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Professor Adriaan van Heiningen admires Finnish perseverance

FiDiPro van Heiningen research focuses on innovative forest products biorefinery.

It has already turned dark in rainy Otaniemi, but luckily, in his eight years of working there, Professor Adriaan van Heiningen has also witnessed the summery lights of Finland and the beauty of the campus.

The day has been busy for the professor, as he has attended the doctoral defence of his fourth PhD student, the last one to be supervised by him alone. Guided by insightful and at times challenging questions, the event had been going well until its surprise termination.

'The defence went well, even though the fire alarm ended it slightly prematurely,' Adriaan van Heiningen laughs.

'I have had the pleasure of teaching great students: Evangelos Sklavounos, Minna Yamamoto, Mikhail Iakovlev and Hanna Hörhammer. In the spring, there is still the doctoral defence of Vahid Jafari, whose work I have supervised together with Herbert Sixta.'

The acknowledgements written by the doctoral students convey an image of a professor who, despite the many demands on his time, has been there to help and really contribute with his efforts to their supervision. In addition to the doctoral dissertations, Professor van Heiningen has supervised two master's theses. Cooperation with the Department of Forest Products Technology will continue as Professor Emeritus.

New kinds of biorefineries

Originally from Holland, Professor Adriaan van Heiningen was one of the first professors to arrive in Finland as part of the FiDiPro programme in 2007.

'I had thought of taking one year sabbatical leave and was determined to come to Finland for that. I knew Professor Tapani Vuorinen and Herbert Sixta, who was not yet in Finland at the time, and we decided to apply for FiDiPro funding for a new field of research called forest biorefineries.'

Research targets of the FiDiPro Project 'Innovative Forest Products Biorefinery' focused on the conversion of existing kraft pulp mills into integrated forest products biorefineries that produce, in addition to tailored cellulose pulps and energy, liquid transportation fuels, commodity chemicals and green monomers for  polymer production. The new products would raise the profitability of pulp mills. The tailoring of cellulose pulps will also make it possible to produce new and improved paper, board and specialty cellulose products, which will increase the competitiveness of the forest products industry in Nordic countries.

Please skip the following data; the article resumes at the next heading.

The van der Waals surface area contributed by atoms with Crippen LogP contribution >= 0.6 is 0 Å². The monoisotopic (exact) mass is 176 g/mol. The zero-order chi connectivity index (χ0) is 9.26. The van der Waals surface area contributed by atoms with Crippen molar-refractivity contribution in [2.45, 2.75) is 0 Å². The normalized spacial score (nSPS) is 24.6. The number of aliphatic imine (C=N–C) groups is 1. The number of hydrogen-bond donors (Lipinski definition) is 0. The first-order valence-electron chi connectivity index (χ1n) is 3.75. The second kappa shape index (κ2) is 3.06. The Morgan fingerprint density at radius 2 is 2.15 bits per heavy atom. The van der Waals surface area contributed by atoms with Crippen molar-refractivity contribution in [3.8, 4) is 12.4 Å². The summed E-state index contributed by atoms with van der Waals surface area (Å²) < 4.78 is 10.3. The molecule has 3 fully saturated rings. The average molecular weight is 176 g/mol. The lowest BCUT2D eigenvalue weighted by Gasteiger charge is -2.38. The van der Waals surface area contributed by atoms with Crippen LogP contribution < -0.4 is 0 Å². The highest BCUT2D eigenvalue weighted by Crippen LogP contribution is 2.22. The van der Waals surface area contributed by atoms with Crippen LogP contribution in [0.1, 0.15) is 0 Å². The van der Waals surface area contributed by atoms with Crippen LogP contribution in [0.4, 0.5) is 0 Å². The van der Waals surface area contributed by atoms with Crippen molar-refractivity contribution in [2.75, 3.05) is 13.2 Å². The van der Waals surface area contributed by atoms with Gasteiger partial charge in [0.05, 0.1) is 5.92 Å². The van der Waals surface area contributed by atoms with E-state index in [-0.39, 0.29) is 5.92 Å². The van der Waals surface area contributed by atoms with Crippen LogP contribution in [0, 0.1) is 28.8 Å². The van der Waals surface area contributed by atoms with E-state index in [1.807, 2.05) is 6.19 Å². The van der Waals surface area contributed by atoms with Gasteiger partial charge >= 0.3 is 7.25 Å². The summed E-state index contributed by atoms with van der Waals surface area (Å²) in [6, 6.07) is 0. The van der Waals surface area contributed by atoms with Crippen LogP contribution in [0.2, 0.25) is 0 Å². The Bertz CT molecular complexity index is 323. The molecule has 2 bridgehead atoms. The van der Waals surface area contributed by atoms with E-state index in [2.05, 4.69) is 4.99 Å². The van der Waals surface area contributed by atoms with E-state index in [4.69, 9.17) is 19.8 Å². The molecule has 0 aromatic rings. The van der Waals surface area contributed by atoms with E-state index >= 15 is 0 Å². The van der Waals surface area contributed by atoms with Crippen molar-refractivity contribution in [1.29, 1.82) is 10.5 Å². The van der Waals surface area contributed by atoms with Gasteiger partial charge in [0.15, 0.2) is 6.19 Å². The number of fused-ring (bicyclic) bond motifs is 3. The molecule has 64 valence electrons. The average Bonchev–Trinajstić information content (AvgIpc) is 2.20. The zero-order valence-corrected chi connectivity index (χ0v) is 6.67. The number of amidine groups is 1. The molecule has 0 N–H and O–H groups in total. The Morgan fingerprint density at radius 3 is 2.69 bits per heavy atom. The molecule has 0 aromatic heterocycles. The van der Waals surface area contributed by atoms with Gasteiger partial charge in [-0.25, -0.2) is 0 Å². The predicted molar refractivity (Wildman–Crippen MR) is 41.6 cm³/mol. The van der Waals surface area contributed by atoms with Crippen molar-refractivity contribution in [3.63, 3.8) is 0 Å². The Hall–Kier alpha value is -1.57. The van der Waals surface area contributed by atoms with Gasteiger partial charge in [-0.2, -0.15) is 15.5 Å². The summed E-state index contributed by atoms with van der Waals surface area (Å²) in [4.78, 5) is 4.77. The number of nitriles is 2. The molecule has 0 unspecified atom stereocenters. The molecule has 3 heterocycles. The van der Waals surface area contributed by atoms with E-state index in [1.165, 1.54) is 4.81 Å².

'For example the research was performed on softwoods such as spruce and  larch, and focussed on producing butanol and lactic acid respectively. The projects have been quite successful, since some of the  innovations developed in the dissertations focussed on butanol production are already being adopted by a company.  The biorefinery concept based on the use of larch developed by Hanna Hörhammer in her dissertation has received interest from a Russian company who is considering it for a new mill to exploit the vast Siberian Larch forests.'

When the FiDiPro term began in 2007, Aalto University had not yet begun operations. What new things would you say Aalto has brought with it?

'The activities of HUT were already international, but with the transformation to Aalto the internationalisation has become even more prominent. Funding models have also changed,' Professor van Heiningen states.

'The competition for funding is constantly intensifying, while some of the major engineering funding source is not directly available anymore, which understandably causes great concern among researchers.' Another major change is that Biorefineries is now a new specialisation in our Department at Aalto.

Professor van Heiningen has accumulated an exceptionally broad, internationally acknowledged expertise in the areas of chemical engineering, pulp and paper technology and energy production. How did he end up studying wood?

'I would have preferred to do my dissertation on a topic that was more focused on chemical reaction engineering, but there was no funding available for that, whereas the situation in paper technology was different. So it was all determined by chance,' he laughs. In addition, after his PhD he was asked to start up a course master's programme in the pulp and paper production at McGill University in Montreal, Canada, which in a way forced him to study the field more in order to be able to teach it.

Does wood have a future?

Professor Adriaan van Heiningen is positive about the future of the sector. According to him, forestry companies operating in Finland have begun to look for new products based on different types of side streams produced by the forest industry. Biodiesel and wood composites also constitute examples of new products created by the forest industry.

'These products did not exist when I was starting out in the field. Many important steps have been taken. The range of products today goes far beyond just paper. The central idea is how to come up with substitutes for oil-based products.

'When they want to develop something, Finns will not give up and make sure that it gets done. I have real respect for Finlands culture in terms of perseverance and respect for all' the cheerful professor concludes before leaving to prepare for a post-doctoral party.

 Picture taken at the defence of Hanna Hörhammer's dissertation.

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